Get Steeped in Tea Farming at Table Rock Tea Company

By:Libby Wiersema

Date:9/12/2018

If Steve Lorch is reading his tea leaves correctly, the town of Pickens is poised to become the Napa Valley of fine tea. The Philadelphia-born surgical nurse and his wife, Jennifer, headed south nearly two decades ago, bringing with them a dynamic entrepreneurial spirit and desire to create a meaningful way of life. They founded an organization, Hydromissions International, that established water wells in countries across the globe. It was on one such project in Kenya – producer of 20 percent of the world’s teas – that Lorch became interested in Camellia sinensis, the plant from which tea is produced.

Upon returning home, he ordered a plant and tended it. When the couple decided to create a hedge row on their Pickens property, it dawned on them that the tea plant had two very desirable ornamental qualities – bushy and green. Several hundred tea plants later, they had an epiphany: Not only did growing tea plants beautify their property, but it might also offer a new direction in life.

“We made a commitment that we wouldn’t plant anything that didn’t have a dual purpose,” Lorch said. “Mindfulness about our footprint on the land is important to us. So, why not use these plants to also start a tea company?”

Now, Steve and Jennifer grow, process, package and sell what they call “uniquely American teas” on 17 burgeoning acres unfurling bucolically in the shadow of Table Rock Mountain. Steve has become a tea expert, giving lectures and even authoring a book, “How to Grow and Make Tea in the Continental United States.”

Though a work in progress, the farm is already a destination for visitors to the area. Tours of the entire operation – from the grounds to the greenhouse to its processing facility – are gladly given to those curious about Camellia sinensis and interested in learning more about the successes of the Table Rock Tea Company. (Plans are in the works to open a cafe, too. Volunteers are welcome to lend a helping hand, and there’s even a scenic camping area on the grounds for people who wish to soak up the mountain views and experience life on a tea farm.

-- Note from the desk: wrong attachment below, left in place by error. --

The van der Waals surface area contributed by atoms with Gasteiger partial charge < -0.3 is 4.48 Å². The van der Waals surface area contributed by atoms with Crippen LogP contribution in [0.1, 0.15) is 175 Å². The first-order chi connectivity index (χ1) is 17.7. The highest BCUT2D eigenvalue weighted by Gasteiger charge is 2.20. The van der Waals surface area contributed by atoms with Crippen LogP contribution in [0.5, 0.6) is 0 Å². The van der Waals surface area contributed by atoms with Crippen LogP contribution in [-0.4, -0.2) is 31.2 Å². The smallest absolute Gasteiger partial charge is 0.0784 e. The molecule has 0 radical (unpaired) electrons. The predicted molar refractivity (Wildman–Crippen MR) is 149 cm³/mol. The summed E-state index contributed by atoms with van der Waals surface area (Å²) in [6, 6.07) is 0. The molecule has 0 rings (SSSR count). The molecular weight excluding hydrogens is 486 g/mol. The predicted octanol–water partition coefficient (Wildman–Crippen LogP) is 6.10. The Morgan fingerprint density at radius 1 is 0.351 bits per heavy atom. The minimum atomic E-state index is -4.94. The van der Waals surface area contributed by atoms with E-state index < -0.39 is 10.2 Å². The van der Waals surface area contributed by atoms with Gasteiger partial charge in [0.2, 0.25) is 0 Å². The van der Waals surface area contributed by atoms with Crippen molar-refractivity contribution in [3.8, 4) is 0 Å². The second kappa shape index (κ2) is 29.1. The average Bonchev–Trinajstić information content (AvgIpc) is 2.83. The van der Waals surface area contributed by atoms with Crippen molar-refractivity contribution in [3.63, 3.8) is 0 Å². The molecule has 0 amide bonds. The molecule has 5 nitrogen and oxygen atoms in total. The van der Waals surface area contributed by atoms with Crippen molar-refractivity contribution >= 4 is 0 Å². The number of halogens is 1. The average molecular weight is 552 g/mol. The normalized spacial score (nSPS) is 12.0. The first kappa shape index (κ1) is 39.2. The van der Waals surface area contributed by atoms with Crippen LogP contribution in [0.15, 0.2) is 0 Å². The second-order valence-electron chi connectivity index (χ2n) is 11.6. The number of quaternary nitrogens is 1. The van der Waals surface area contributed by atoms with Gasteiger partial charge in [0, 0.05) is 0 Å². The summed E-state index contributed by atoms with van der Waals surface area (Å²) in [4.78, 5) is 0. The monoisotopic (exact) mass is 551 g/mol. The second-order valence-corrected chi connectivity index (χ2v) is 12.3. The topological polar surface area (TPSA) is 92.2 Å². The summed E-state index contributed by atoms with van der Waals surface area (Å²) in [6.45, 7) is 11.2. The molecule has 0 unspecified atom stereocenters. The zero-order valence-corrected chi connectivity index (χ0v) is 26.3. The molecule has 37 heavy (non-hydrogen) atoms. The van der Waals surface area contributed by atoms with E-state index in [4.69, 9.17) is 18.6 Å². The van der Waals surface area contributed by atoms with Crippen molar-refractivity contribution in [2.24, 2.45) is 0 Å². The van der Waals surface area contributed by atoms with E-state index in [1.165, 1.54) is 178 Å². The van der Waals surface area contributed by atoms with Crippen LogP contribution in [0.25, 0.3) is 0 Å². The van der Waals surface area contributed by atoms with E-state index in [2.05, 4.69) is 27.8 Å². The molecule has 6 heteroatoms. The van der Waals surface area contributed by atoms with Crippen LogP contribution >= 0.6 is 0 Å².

Of course, a stop at the Table Rock Tea Farm isn’t complete without sampling their freshly brewed tea or picking up a supply to take home. Their teas are only available for purchase at the farm or online at tablerocktea.com.

“We are growing teas with their own distinct flavors,” Steve said. “Because tea takes on the special qualities of its environment, our teas are unique. We are producing handcrafted, artisan oolong, green and black teas and doing it right here in South Carolina. And, we don’t plan to do things small. It’s our goal that, one day, the Upstate will be known as ‘Tea Country.’”

Table Rock Tea Company is one of two tea farms in South Carolina. The other, Charleston Tea Plantation on Wadmalaw Island, is the largest tea farm in the United States with some 150,000 plants on 127 acres.

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